Marine Contemporary / Los Angeles
Kelly Barrie’s hybrid process at first seems antithetical to photography and its ability to stop time, yet it is through his improvisations—like the nimbleness required by a skater or graffiti writer—that his work ingeniously engages a series of paradoxes. Rather than photograph reality, Barrie re-imagines the past as performative drawings, making elusive photographic prints that seem to transcend time and space while simultaneously being of the moment.
While not a skater per se, Barrie is as mired in skateboard culture as he is in art history and fuses these divergent attitudes. His outdoor sculpture Skate/Wave, circa 1978 (2013) is a social work in the tradition of relational aesthetics. A functional recreation of a skateboard ramp called the Wave that was moved from location to location in the 1970s, the artist’s ramp was used by local skaters during the opening.
Barrie’s photographs are mysterious. Most feature a luminous shape or object against a dark ground or receding into an ambiguous void. High and Dry, circa 1977 (2012) is a large light jet print that at first appears to be a photograph at night or a negative of a huge cylindrical pipe reminiscent of those placed in the desert in the 1970s as part of the Central Arizona Project (C.A.P.), which diverted water from the Colorado River via a series of canals. The pipes became destinations for skateboarders who frequented the various construction sites. Images of the pipes taken by skateboarders are reminiscent of documentation of Nancy Holt’s Sun Tunnels created in 1976 in Lucin, Utah. Holt and the skateboarders both delight in how light passes through the pipes and the dramatic shadows that often funnel into voids.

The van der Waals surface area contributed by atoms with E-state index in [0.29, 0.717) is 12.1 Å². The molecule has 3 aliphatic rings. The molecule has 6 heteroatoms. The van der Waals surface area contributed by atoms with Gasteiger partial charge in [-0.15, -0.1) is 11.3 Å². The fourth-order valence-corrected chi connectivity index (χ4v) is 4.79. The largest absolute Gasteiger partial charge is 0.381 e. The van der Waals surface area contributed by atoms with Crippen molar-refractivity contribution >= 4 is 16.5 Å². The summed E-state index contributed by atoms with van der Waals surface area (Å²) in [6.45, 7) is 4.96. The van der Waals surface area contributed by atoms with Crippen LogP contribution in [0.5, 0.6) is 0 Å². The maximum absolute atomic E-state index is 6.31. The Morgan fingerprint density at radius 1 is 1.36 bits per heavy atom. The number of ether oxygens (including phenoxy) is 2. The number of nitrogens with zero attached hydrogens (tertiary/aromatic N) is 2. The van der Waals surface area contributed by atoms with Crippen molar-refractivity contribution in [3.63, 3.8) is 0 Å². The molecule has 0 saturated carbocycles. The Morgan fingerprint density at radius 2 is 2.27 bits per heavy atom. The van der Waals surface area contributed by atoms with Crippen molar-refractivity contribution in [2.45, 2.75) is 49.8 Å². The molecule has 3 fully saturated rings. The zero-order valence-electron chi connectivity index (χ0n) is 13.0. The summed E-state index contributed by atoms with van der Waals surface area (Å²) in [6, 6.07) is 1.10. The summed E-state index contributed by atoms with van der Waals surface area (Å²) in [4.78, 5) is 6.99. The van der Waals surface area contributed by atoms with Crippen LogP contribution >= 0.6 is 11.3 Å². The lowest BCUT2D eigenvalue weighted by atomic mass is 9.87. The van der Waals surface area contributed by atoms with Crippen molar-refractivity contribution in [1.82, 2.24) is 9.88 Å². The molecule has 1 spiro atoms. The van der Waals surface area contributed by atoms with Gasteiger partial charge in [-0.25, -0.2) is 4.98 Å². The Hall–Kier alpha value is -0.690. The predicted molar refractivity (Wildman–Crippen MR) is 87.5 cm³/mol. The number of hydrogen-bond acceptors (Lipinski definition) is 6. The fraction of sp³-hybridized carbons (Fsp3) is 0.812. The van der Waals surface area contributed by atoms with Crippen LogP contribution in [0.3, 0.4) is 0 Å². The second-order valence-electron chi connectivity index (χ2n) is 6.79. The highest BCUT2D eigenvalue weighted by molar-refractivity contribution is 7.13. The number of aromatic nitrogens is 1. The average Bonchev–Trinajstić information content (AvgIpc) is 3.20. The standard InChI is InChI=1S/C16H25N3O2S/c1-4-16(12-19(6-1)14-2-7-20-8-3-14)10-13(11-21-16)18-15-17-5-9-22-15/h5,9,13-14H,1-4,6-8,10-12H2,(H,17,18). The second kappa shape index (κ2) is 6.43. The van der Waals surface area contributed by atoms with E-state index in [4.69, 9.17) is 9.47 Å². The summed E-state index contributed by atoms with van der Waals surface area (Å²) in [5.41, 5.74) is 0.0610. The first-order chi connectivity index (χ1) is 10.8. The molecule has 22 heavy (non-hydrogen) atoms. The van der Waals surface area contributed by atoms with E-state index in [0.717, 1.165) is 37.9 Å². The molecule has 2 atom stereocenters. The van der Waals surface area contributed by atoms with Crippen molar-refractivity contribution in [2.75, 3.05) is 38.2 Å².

But High and Dry, circa 1977 was created in the studio, not in situ. Barrie’s works are the result of a private performance. In his studio he uses luminescent powder often drawing with his feet or with photographic squeegees. The works are process-intensive and grow over time: marks are made, dust accumulates, footprints appear, light changes. Each step along the way is photographed and composited. Working both large and small, Barrie has refined his process so that each drawing is reproduced to scale. The large works like High and Dry, circa 1977 and Down Hill, circa 1978 (2013), which details the markings and textures of a pipe’s interior, are created on his studio floor whereas the smaller pieces are created on table tops and often include traces of pieces of film, rings from coffee cups and other everyday detritus.
The works in “High and Dry” (also the name of his exhibition) follow Barrie’s past works exploring the aftermath of Hurricane Katrina. In Mirror House (2010) he began with a press photo of a tree and a house submerged in water, transforming it into a haunting image that captured the disorientation after the storm. For this, as well as other projects like his “Name Trees,” of famous trees documented, but no longer existing, Barrie draws on collective memory to make meaning, suggesting new ways for history to be visualized.